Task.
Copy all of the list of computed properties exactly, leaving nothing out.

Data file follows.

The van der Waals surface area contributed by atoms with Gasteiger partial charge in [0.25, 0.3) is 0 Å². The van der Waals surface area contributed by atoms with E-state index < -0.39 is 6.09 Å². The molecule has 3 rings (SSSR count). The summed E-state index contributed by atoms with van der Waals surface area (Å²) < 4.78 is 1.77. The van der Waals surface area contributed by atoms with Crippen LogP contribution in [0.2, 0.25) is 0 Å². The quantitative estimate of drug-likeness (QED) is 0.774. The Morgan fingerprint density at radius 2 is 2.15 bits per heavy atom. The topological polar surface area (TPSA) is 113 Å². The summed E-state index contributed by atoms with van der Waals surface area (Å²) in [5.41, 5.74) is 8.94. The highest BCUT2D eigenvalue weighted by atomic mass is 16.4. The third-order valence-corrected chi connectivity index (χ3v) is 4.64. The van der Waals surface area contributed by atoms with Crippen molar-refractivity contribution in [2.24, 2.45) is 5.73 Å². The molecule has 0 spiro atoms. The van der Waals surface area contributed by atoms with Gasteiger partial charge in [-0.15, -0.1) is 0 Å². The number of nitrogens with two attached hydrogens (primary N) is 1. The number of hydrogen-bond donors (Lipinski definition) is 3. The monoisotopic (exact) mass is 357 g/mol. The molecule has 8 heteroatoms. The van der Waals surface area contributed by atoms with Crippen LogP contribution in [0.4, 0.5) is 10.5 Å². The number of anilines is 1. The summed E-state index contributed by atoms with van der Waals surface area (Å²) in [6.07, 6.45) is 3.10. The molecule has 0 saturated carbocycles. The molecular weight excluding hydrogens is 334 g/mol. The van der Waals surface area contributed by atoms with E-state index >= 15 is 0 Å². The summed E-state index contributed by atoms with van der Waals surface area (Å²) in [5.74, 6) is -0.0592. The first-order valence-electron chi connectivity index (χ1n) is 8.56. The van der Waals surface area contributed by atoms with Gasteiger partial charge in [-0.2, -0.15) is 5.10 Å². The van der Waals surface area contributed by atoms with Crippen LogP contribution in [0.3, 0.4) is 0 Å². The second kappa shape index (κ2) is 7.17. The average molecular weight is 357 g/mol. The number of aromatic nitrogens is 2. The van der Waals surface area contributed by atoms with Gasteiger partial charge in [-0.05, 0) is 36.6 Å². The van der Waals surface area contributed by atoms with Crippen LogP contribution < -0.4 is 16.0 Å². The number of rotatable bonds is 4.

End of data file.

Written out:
The van der Waals surface area contributed by atoms with Gasteiger partial charge in [0.25, 0.3) is 0 Å². The van der Waals surface area contributed by atoms with E-state index < -0.39 is 6.09 Å². The molecule has 3 rings (SSSR count). The summed E-state index contributed by atoms with van der Waals surface area (Å²) < 4.78 is 1.77. The van der Waals surface area contributed by atoms with Crippen LogP contribution in [0.2, 0.25) is 0 Å². The quantitative estimate of drug-likeness (QED) is 0.774. The Morgan fingerprint density at radius 2 is 2.15 bits per heavy atom. The topological polar surface area (TPSA) is 113 Å². The summed E-state index contributed by atoms with van der Waals surface area (Å²) in [5.41, 5.74) is 8.94. The highest BCUT2D eigenvalue weighted by atomic mass is 16.4. The third-order valence-corrected chi connectivity index (χ3v) is 4.64. The van der Waals surface area contributed by atoms with Crippen molar-refractivity contribution in [2.24, 2.45) is 5.73 Å². The molecule has 0 spiro atoms. The van der Waals surface area contributed by atoms with Gasteiger partial charge in [-0.15, -0.1) is 0 Å². The number of nitrogens with two attached hydrogens (primary N) is 1. The number of hydrogen-bond donors (Lipinski definition) is 3. The monoisotopic (exact) mass is 357 g/mol. The molecule has 8 heteroatoms. The van der Waals surface area contributed by atoms with Crippen LogP contribution in [0.4, 0.5) is 10.5 Å². The number of anilines is 1. The summed E-state index contributed by atoms with van der Waals surface area (Å²) in [6.07, 6.45) is 3.10. The molecule has 0 saturated carbocycles. The molecular weight excluding hydrogens is 334 g/mol. The van der Waals surface area contributed by atoms with E-state index >= 15 is 0 Å². The summed E-state index contributed by atoms with van der Waals surface area (Å²) in [5.74, 6) is -0.0592. The first-order valence-electron chi connectivity index (χ1n) is 8.56. The van der Waals surface area contributed by atoms with Gasteiger partial charge in [-0.2, -0.15) is 5.10 Å². The van der Waals surface area contributed by atoms with Crippen LogP contribution in [0.3, 0.4) is 0 Å². The second kappa shape index (κ2) is 7.17. The average molecular weight is 357 g/mol. The number of aromatic nitrogens is 2. The van der Waals surface area contributed by atoms with Gasteiger partial charge in [-0.05, 0) is 36.6 Å². The van der Waals surface area contributed by atoms with Crippen LogP contribution < -0.4 is 16.0 Å². The number of rotatable bonds is 4.